While riding on the TTC is fairly straightforward, it is not necessarily enjoyable. Compare our transit system, for example, with Vancouver’s aesthetically superior SkyTrain system, which is a joy to ride and affordable for University of British Columbia students at just $41 a month. Meanwhile, U of T students are stuck with , unaffordable transit costs, and transit officers with multiple complaints filed against them.
With the arrival of the two-hour transfer policy, however, it may seem that the future is bright for the TTC. In fact, we are receiving a benefit that is long overdue, and according to the only comment about the policy in Rocket-Riding Memes for Toronto-Oriented Teens — a Facebook group of over 1,000 members dedicated to TTC memes — the TTC finally “joins the civilized world.”
Discussing the policy, Mayor John Tory comments, “You can get on five times if you want to make five different stops, as long as it’s within the two hour period.” On the one hand, my immediate response is to ask where one could possibly go to make it to five different stops in two hours. On the other hand, I understand how being able to go to multiple stops in one transfer will lower the cost of living for low-income folks and students.
In this way, the policy is clearly a good thing: we no longer have to pay for briefly leaving a transit vehicle. For students, the main advantage is being able to commute to and from a one-hour class while only paying one fare. The more adventurous students could add extra tasks to that journey.
However, I’m opposed to the fact that the policy requires the use of a PRESTO card and is embedded in by the end of 2019. This is not only because I’m suspicious of the increasing domination of technology in our lives, but also because I worry that the dominance of PRESTO is a manifestation of structural violence towards the homeless.
Simply put, phasing out tokens results in phasing out easy access to warm places to sleep for the homeless during winter. Being forced to have a PRESTO card, with its $6 start-up cost plus a minimum $10 initial deposit, puts a hamper on homeless entry into the TTC. Compound that with the difficulty in registering and confirming lost PRESTO cards when homeless, and we begin to see the insidious ways structural violence functions.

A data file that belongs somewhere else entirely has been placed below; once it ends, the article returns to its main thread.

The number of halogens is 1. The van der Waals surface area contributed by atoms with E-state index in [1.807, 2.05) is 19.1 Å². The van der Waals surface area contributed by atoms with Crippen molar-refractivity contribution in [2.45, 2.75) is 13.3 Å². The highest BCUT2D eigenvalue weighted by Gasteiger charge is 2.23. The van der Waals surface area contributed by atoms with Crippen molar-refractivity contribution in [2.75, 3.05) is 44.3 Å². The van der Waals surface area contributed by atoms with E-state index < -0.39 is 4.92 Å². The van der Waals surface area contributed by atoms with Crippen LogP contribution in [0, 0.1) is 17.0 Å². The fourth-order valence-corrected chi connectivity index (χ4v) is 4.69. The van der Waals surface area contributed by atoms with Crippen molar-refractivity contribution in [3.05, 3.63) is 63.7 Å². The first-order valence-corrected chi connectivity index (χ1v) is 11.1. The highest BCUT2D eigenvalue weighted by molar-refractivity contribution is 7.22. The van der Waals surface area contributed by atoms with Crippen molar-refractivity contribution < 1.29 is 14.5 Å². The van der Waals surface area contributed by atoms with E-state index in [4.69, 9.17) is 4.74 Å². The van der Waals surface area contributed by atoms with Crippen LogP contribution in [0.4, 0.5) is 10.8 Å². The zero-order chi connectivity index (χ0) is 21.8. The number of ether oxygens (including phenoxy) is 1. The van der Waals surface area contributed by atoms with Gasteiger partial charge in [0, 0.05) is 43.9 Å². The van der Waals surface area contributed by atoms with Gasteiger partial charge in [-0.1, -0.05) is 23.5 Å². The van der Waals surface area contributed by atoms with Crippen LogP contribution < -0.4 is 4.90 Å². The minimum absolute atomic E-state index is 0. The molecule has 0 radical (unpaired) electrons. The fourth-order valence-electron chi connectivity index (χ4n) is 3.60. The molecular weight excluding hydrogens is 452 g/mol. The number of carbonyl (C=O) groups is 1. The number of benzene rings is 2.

The policy, with its PRESTO-exclusive benefit, will not be the cause of these problems, but uncritical support of PRESTO-focused policies will normalize the structural exclusion of the homeless under the mask of progress. Fundamentally, the transfer pushes an ideology of individualism. While tokens can be and are distributed to those in need, PRESTO cards are not shareable. We would not drop our PRESTO cards into the cups of the homeless.
While the arrival of the transfer and the growth of the PRESTO system indicate that we’ve gained entry into “the civilized world,” we have lost the opportunity to share that world with others. If two-hour transfers are here, why can’t they be here for everyone? PRESTO users and non-PRESTO users alike would benefit from two-hour transfers, so why exclude service to one group of people?
In one sense, it’s not the TTC’s responsibility to take care of the homeless, but in another, a fundamental part of being human is to care about others. The two-hour transfer expresses the ideology that we are only responsible for ourselves. Public transit is in danger of becoming less and less public. So while the two-hour transfer improves serviceability, whom exactly the TTC provides their services to remains a vital question.
Eddy Wang is a fourth-year Cinema Studies and Computer Science student at Innis College.